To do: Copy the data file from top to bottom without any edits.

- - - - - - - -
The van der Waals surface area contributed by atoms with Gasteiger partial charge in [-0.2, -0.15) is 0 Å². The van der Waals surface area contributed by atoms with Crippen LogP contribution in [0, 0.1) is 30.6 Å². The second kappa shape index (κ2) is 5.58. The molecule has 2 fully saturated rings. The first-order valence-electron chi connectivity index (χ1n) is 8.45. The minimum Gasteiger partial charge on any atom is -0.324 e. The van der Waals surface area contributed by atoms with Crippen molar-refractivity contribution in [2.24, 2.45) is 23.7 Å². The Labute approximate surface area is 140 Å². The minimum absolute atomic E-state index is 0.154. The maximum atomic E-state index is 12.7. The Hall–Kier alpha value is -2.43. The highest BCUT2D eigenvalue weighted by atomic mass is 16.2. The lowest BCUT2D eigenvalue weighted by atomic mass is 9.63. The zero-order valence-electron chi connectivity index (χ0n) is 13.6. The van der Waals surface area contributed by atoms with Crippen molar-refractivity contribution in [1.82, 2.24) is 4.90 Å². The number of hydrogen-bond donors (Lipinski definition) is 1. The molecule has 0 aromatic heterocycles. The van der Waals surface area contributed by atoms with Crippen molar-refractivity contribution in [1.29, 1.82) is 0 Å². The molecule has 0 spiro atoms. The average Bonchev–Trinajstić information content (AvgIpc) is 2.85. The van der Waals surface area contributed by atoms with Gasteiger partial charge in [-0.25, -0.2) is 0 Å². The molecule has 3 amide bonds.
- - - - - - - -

The van der Waals surface area contributed by atoms with Gasteiger partial charge in [-0.2, -0.15) is 0 Å². The van der Waals surface area contributed by atoms with Crippen LogP contribution in [0, 0.1) is 30.6 Å². The second kappa shape index (κ2) is 5.58. The molecule has 2 fully saturated rings. The first-order valence-electron chi connectivity index (χ1n) is 8.45. The minimum Gasteiger partial charge on any atom is -0.324 e. The van der Waals surface area contributed by atoms with Crippen molar-refractivity contribution in [2.24, 2.45) is 23.7 Å². The Labute approximate surface area is 140 Å². The minimum absolute atomic E-state index is 0.154. The maximum atomic E-state index is 12.7. The Hall–Kier alpha value is -2.43. The highest BCUT2D eigenvalue weighted by atomic mass is 16.2. The lowest BCUT2D eigenvalue weighted by atomic mass is 9.63. The zero-order valence-electron chi connectivity index (χ0n) is 13.6. The van der Waals surface area contributed by atoms with Crippen molar-refractivity contribution in [1.82, 2.24) is 4.90 Å². The number of hydrogen-bond donors (Lipinski definition) is 1. The molecule has 0 aromatic heterocycles. The van der Waals surface area contributed by atoms with Crippen molar-refractivity contribution in [1.29, 1.82) is 0 Å². The molecule has 0 spiro atoms. The average Bonchev–Trinajstić information content (AvgIpc) is 2.85. The van der Waals surface area contributed by atoms with Gasteiger partial charge in [-0.25, -0.2) is 0 Å². The molecule has 3 amide bonds.